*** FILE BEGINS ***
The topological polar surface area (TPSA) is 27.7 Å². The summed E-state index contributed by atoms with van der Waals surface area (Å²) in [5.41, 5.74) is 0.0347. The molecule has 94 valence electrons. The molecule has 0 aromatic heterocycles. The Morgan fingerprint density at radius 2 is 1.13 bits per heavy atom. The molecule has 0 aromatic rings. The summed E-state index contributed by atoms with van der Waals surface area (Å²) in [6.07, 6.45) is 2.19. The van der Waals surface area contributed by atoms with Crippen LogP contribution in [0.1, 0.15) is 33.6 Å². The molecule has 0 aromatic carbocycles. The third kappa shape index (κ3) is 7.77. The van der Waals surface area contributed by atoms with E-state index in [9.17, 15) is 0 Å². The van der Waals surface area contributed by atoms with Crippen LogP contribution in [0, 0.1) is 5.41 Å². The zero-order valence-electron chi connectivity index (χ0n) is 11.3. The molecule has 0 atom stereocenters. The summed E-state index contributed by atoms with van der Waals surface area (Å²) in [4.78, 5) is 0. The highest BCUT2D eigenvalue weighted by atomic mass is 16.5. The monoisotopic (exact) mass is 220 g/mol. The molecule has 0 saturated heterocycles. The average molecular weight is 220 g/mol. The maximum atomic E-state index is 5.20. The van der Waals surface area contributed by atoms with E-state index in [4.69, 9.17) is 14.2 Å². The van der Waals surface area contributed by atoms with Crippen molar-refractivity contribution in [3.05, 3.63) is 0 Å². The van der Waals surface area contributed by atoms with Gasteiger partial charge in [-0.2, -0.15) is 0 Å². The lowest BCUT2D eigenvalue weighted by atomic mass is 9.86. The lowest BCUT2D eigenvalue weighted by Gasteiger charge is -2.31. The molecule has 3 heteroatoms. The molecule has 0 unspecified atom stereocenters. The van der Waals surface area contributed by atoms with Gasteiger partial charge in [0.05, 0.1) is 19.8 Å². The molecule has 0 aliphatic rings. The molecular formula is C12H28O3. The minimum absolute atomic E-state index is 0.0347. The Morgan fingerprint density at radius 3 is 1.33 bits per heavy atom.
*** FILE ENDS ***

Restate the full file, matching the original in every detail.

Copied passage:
The topological polar surface area (TPSA) is 27.7 Å². The summed E-state index contributed by atoms with van der Waals surface area (Å²) in [5.41, 5.74) is 0.0347. The molecule has 94 valence electrons. The molecule has 0 aromatic heterocycles. The Morgan fingerprint density at radius 2 is 1.13 bits per heavy atom. The molecule has 0 aromatic rings. The summed E-state index contributed by atoms with van der Waals surface area (Å²) in [6.07, 6.45) is 2.19. The van der Waals surface area contributed by atoms with Crippen LogP contribution in [0.1, 0.15) is 33.6 Å². The molecule has 0 aromatic carbocycles. The third kappa shape index (κ3) is 7.77. The van der Waals surface area contributed by atoms with E-state index in [9.17, 15) is 0 Å². The van der Waals surface area contributed by atoms with Crippen LogP contribution in [0, 0.1) is 5.41 Å². The zero-order valence-electron chi connectivity index (χ0n) is 11.3. The molecule has 0 atom stereocenters. The summed E-state index contributed by atoms with van der Waals surface area (Å²) in [4.78, 5) is 0. The highest BCUT2D eigenvalue weighted by atomic mass is 16.5. The monoisotopic (exact) mass is 220 g/mol. The molecule has 0 saturated heterocycles. The average molecular weight is 220 g/mol. The maximum atomic E-state index is 5.20. The van der Waals surface area contributed by atoms with E-state index in [4.69, 9.17) is 14.2 Å². The van der Waals surface area contributed by atoms with Crippen molar-refractivity contribution in [3.05, 3.63) is 0 Å². The van der Waals surface area contributed by atoms with Gasteiger partial charge in [-0.2, -0.15) is 0 Å². The lowest BCUT2D eigenvalue weighted by atomic mass is 9.86. The lowest BCUT2D eigenvalue weighted by Gasteiger charge is -2.31. The molecule has 3 heteroatoms. The molecule has 0 unspecified atom stereocenters. The van der Waals surface area contributed by atoms with Gasteiger partial charge in [0.05, 0.1) is 19.8 Å². The molecule has 0 aliphatic rings. The molecular formula is C12H28O3. The minimum absolute atomic E-state index is 0.0347. The Morgan fingerprint density at radius 3 is 1.33 bits per heavy atom.